Computerised social networking is excellent and LinkedIn, Facebook, Twitter and others are great ways of contacting people. However, there’s a flaw; it’s gone so mainstream that everyone is connected. Soon there will be as much noise in the average social media stream as there is in the most overloaded email basket. Here are some strategies to make your follow-ups stand out:
- The followup email:
You go to a networking event, you meet a useful person, you connect with everyone else. Big wow, so does everybody else; they may even send a friendly email (although the amount who don’t bother is amazing). Geoff Kirkwood, who runs the “Australia’s Business Mentor” scheme, suggests using a smartphone and the QuickVoice app to email a voice message instead. They won’t get many of those. He follows this up with a card – almost nobody gets actual cards these days. Finally he calls – by which time most of the people who sent a pleasant but half-hearted email will have faded away.
- Personalise LinkedIn:
How many times do you appear to ‘connect’ with someone at a networking event and then get a bland “I’d like to connect with you on LinkedIn” message back? Consider that your new connection’s in-box will be flooded with these messages and they may not remember who was which. Personalise the invitation, remind them why you’re useful to them and why you want to connect. Networking expert Will Kintish comments that “many people get on really well during a networking event and then send a LinkedIn message that almost says “I can’t be bothered to write anything to you” How is that going to look?”(Note: many mobile LinkedIn and other social media apps don’t let you add a personal message. Don’t use them to make contact. Make a note in your calendar to connect the following day when you can make it personal – the mobile apps are great for maintaining contact afterwards).
- Get your social media picture up to date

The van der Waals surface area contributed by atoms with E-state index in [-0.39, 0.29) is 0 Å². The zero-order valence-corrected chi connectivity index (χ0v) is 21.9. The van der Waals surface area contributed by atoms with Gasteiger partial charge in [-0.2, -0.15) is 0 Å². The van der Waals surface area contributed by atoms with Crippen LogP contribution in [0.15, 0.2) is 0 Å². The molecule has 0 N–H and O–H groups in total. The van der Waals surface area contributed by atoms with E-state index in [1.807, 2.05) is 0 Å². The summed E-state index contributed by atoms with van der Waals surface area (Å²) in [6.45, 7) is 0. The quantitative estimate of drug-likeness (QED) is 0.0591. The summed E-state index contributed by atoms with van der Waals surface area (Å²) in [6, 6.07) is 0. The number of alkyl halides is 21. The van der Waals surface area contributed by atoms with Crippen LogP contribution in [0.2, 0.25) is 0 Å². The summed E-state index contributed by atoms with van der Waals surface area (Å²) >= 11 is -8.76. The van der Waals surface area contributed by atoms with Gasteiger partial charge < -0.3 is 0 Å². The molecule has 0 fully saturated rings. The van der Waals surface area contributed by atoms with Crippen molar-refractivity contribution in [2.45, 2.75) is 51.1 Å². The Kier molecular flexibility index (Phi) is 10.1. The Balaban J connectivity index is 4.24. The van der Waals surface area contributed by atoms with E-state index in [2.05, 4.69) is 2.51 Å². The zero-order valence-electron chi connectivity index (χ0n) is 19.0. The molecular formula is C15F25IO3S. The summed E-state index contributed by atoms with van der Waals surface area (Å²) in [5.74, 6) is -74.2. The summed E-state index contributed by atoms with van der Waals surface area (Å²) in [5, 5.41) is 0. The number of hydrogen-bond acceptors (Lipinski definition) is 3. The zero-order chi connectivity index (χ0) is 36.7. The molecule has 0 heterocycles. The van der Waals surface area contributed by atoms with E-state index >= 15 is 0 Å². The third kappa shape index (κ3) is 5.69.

A picture of your face is much more memorable than your logo, your building or whatever else loads of people put on their profiles. Make yours stand out with a professional-looking picture. And make sure all of your social media profiles are up to date and say something meaningful.
- Give something away
If you’re introducing yourself to someone through social media, whether through a third party or through a LinkedIn InMail, try to offer them some reason to get back to you. Perhaps there’s a white paper you’ve published, or an e-seminar to which you can give them free access? Offer people something of value and the chances are that they will respond.
- Follow up
The aforementioned networking expert Will Kintish is always staggered that people don’t follow up. They meet someone important to them and they feel insecure, they worry that they’re being a nuisance, they don’t pick the phone up. Here’s the deal. If someone has attended a networking meeting, they are there to meet people too. Implicitly, they have given you permission to get in touch – and the only way you can ensure that nothing productive comes from your new contact is not to get in touch.Or to do so and make it very bland, send an email and don’t follow through, get in touch on LinkedIn without personalizing the message, leave your profile blank, all those things. But you’re not going to do that now – I hope!